Daily Management Review

American Firms Shun Just-In-Time Supply Chain Strategy For "Buy Everything You Can"


Stephen Bullock gave up on the idea of obtaining raw materials and pieces only when they were needed on his manufacturing line eight months ago.
Instead, Bullock, CEO of Power Curbers Companies, a manufacturer of heavy equipment used to create concrete sidewalks and other infrastructure projects, urged his purchasing manager to "simply buy whatever you can" and stockpile the surplus.
After nearly two years of a pandemic that has clogged supply chains around the world, U.S. businesses are scrambling not only to meet current demand but also to replenish inventory shelves.
According to the US Commerce Department, inventory investment contributed 4.9 percentage points to the fourth quarter's 6.9 per cent annualized growth in GDP.
During the pandemic, spending switched from services to products, causing supply lines to be stressed and warehouses to be emptied. GDP increased at a slower 1.9 percent rate in the most recent quarter, excluding inventories.
This surge in demand, along with supply shortfalls, has spurred a wave of inflation that reached levels not seen in nearly 40 years last year. The Federal Reserve will now consider raising interest rates in March as a result of this.
Bullock, whose firm is based in Salisbury, North Carolina, said supply chain issues have gotten worse, not better, in recent months.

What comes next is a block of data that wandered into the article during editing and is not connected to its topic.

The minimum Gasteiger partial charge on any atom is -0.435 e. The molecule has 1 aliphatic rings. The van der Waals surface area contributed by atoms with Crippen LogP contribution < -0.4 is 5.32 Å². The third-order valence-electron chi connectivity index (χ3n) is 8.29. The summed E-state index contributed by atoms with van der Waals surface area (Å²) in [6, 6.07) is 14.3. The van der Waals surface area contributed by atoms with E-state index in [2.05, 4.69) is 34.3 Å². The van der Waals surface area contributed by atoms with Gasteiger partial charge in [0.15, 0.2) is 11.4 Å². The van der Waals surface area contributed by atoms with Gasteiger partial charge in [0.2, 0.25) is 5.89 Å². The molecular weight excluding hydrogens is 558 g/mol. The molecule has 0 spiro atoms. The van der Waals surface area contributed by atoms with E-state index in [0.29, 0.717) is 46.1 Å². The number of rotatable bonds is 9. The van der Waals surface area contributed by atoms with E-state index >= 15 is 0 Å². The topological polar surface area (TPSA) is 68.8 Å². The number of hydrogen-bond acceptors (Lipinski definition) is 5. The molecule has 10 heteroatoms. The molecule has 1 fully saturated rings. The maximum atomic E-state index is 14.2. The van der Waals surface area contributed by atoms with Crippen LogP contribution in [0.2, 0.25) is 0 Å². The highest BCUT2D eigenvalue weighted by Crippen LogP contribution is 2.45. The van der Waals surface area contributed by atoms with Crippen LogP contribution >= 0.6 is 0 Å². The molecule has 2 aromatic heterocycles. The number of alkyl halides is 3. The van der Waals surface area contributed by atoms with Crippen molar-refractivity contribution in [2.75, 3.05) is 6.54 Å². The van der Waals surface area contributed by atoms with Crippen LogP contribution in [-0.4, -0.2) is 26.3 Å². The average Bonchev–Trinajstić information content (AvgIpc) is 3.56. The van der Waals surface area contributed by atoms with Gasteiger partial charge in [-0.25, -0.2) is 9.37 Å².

It only made sense, he added, to abandon the "just-in-time" inventory strategy in favor of building up supply to buffer stockpiles, referring to a method that attempts to buy components and materials just before they're needed - to reduce the cost of keeping supplies. In the era of globalized trade, just-in-time has been a standard that has been adopted by corporate America - until COVID-19 threw it off. Since the outbreak, several businesses have discovered that the system has left them trapped, with orders that ordinarily take weeks taking months to arrive.
Bullock's current goal is to acquire commodities such as steel wherever possible.
"We've had to get creative in where to put all of it," he added. "We're using all the nooks and crannies to house those incoming items."
Some companies' results are being harmed by supply chain issues. Tesla Inc.'s stock fell on Thursday after the electric car maker said that it would delay the release of new vehicles until next year due to supply chain issues that could extend until the end of the year. General Electric Co. reported a drop in quarterly sales earlier this week due to supply chain bottlenecks.
To deal with the supply shortages, businesses have become more inventive.
While waiting for supplies of scarce computer chips, Rockwell Automation Inc. Chief Executive Blake Moret said his company has boosted the amount of "work in progress" to keep workers assembling things. Just before the product is sent out the door, the chips are inserted.
According to Moret, Rockwell has "slightly" boosted its inventory levels, but not enough to have a significant impact on overall inventories, thanks to a push to automate factories and warehouses during the pandemic.
The Milwaukee-based company upped its fiscal year profitability prediction on Thursday after reporting a 40 per cent increase in orders in the first quarter compared to a year ago. "We're at the start of a multi-year economic expansion," Moret remarked.